Truly, the only time I come into conflict with a ‘sideliner’ is when they start becoming opinionated.  You don’t like the way I bagged that tunnel or where I put the leash? Too bad- unless you want to come help.  Then I’ll listen.  Until that day, my friend, you are not allowed to complain.  Yes, you spent your money, but you didn’t buy me, or any other pro bono helper for that matter!   It’s like people who don’t vote and then spend the next four year complaining about who got elected.  Really? You had a chance to impact the course of events, but you didn’t take it.  Not a word from you please; let’s hope you learned for next time.

But aside from that minor exception, what other people do or don’t do in regards to volunteering doesn’t bother or thrill me in the least.  I only have the ability to account for myself. 

In that vein: Yes- I volunteer.  I love this sport, I take ownership and responsibility and I feel like I must give back.  I know I paid to enter already but my money goes to the “organization.”  My support via volunteering goes to the clubs, and to the general betterment and continuation of the sport.  That alone is typically enough to get me out of my chair and into the ring.  However, there are other factors to consider as well that heavily influence the type and amount of volunteering I’ll choose to do on any given weekend:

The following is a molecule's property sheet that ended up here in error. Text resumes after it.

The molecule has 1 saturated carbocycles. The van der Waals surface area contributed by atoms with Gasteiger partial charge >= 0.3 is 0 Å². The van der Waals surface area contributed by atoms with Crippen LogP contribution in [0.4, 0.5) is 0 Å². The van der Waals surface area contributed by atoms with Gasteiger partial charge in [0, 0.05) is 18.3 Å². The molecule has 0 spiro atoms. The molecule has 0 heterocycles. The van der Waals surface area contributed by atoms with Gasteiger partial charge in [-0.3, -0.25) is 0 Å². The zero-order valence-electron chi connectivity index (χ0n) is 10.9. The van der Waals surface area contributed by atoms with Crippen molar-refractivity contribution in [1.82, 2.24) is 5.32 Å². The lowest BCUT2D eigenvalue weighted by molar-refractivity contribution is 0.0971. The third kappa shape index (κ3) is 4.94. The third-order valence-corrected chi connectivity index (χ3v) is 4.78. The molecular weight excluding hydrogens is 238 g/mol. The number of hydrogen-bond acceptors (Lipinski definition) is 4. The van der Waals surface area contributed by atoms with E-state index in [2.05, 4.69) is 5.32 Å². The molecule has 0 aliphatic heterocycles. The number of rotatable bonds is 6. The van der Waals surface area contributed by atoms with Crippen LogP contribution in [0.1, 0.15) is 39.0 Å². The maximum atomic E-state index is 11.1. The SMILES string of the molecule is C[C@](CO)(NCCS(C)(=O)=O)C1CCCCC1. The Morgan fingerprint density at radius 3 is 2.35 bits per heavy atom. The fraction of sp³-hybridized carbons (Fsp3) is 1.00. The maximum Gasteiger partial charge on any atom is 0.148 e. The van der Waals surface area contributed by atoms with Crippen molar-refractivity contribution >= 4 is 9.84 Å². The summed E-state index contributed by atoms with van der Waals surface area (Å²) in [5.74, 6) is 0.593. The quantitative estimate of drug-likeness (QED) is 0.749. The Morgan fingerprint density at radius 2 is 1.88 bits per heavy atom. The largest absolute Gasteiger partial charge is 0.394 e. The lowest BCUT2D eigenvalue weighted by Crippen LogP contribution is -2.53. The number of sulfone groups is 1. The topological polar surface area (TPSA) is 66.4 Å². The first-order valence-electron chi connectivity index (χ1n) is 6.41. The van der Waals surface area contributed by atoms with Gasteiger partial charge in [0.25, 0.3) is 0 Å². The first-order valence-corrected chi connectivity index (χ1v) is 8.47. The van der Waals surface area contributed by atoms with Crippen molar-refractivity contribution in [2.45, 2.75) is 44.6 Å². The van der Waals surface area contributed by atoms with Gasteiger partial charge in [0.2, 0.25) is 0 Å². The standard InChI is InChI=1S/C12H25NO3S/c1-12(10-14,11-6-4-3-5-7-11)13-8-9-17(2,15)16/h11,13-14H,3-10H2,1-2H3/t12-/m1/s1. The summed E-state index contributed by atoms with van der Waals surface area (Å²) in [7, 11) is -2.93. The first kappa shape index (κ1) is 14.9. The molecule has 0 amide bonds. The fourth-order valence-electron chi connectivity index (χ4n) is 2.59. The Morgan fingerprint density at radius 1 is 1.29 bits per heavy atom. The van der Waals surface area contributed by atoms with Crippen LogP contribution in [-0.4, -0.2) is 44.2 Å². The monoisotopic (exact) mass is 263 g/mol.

Vouchers. Yup, I’ll say it; money makes the world go round. Even if it’s two dollars per class, even if it’s one dollar, if I can get vouchers I will work to the point of abuse.  But before you cry selfish behavior, keep in mind that the (maybe) $50 I may save on my next entry absolutely guarantees that I will be entering, further supporting the club, and spending anywhere from $100 to $200 out of pocket on that next entry… plus I’ll be back volunteering.